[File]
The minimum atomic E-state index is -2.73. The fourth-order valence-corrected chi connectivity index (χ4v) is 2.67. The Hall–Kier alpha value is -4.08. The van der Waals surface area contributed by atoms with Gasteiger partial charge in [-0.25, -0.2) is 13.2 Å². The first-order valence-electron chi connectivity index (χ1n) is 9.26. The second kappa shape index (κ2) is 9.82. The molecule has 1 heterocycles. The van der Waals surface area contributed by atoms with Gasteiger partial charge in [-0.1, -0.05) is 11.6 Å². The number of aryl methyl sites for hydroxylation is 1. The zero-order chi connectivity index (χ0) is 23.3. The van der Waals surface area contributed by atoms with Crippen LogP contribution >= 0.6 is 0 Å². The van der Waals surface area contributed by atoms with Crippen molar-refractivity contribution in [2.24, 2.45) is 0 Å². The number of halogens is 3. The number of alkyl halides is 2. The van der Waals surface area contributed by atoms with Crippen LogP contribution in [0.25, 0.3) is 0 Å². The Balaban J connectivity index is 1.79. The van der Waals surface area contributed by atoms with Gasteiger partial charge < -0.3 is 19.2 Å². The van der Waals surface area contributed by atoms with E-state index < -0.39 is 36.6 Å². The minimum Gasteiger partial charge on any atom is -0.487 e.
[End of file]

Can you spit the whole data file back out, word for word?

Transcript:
The minimum atomic E-state index is -2.73. The fourth-order valence-corrected chi connectivity index (χ4v) is 2.67. The Hall–Kier alpha value is -4.08. The van der Waals surface area contributed by atoms with Gasteiger partial charge in [-0.25, -0.2) is 13.2 Å². The first-order valence-electron chi connectivity index (χ1n) is 9.26. The second kappa shape index (κ2) is 9.82. The molecule has 1 heterocycles. The van der Waals surface area contributed by atoms with Gasteiger partial charge in [-0.1, -0.05) is 11.6 Å². The number of aryl methyl sites for hydroxylation is 1. The zero-order chi connectivity index (χ0) is 23.3. The van der Waals surface area contributed by atoms with Crippen LogP contribution >= 0.6 is 0 Å². The van der Waals surface area contributed by atoms with Crippen molar-refractivity contribution in [2.24, 2.45) is 0 Å². The number of halogens is 3. The number of alkyl halides is 2. The van der Waals surface area contributed by atoms with Crippen LogP contribution in [0.25, 0.3) is 0 Å². The Balaban J connectivity index is 1.79. The van der Waals surface area contributed by atoms with Gasteiger partial charge < -0.3 is 19.2 Å². The van der Waals surface area contributed by atoms with E-state index < -0.39 is 36.6 Å². The minimum Gasteiger partial charge on any atom is -0.487 e.